The cause of first-degree AV block in the present case was unclear. Common causes of first-degree AV block in dogs are heightened vagal tone, toxin ingestion, drug ingestion, electrolyte disturbances, and fibrosis of the AV node.20 Trypanosomiasis can cause various types of AV block secondary to myocarditis.4,21 Alternatively, lidocaine could have triggered a temporary AV block. One experimental study in 8 dogs showed clear evidence of increased conduction time between the sinoatrial node and upper His bundle after lidocaine administration,22 which may manifest as first-degree AV block. Furthermore, several cases exist in the human literature that indicate a possible correlation between lidocaine administration and AV conduction disturbances.23,24 Histamine can also cause AV block by its dromotropic effect via H-1 receptors.11 Cardiac anaphylaxis with various types of AV block has been widely reported in the human literature.25,26 Heightened vagal tone could have also been involved given the dog’s gastrointestinal signs related to anaphylaxis.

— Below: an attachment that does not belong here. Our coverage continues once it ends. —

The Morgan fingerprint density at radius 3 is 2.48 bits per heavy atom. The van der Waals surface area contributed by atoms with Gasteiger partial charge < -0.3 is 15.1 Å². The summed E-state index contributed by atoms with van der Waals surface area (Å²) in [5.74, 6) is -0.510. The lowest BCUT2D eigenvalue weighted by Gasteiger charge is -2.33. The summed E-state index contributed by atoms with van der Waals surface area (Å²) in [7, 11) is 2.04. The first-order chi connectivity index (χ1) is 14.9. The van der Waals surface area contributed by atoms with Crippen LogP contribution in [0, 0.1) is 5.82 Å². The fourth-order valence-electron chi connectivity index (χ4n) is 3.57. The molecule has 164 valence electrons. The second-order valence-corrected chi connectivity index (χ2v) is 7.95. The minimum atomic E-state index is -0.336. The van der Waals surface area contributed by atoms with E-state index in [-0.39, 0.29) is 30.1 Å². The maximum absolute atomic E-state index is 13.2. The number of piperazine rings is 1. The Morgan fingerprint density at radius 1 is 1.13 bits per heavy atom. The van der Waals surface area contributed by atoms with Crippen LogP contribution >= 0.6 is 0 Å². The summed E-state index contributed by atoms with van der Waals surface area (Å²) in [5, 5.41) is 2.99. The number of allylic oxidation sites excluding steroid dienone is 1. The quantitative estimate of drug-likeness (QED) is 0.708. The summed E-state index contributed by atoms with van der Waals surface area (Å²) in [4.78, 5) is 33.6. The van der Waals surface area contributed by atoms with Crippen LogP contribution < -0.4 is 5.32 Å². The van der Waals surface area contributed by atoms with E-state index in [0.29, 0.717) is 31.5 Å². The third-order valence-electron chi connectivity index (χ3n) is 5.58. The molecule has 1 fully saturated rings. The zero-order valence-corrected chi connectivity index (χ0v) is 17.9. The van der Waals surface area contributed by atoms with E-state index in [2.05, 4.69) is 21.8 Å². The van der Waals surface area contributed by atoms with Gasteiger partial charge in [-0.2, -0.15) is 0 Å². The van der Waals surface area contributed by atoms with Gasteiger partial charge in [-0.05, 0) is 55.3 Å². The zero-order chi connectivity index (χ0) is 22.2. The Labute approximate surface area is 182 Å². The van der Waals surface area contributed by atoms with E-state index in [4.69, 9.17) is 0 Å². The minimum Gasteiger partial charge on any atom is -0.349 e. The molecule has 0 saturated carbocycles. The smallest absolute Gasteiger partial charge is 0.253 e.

The dog of the present report did not have obvious cardiac sequelae after recovery from anaphylaxis. Given the diagnosis of trypanosomiasis, continued monitoring for development of arrhythmias, cardiomyopathy, and heart failure was warranted, but was declined. The present case highlights that trypanosomiasis can cause subclinical disease but increase the risks for development of malignant arrhythmias in the event of a cardiovascular insult such as anaphylaxis. Therefore, trypanosomiasis must always be considered in the differential diagnosis for dogs with malignant arrhythmias in endemic areas, even in the absence of cardiac structural abnormalities or failure. Furthermore, anaphylaxis should also be recognized as an important triggering factor for development of various types of arrhythmias.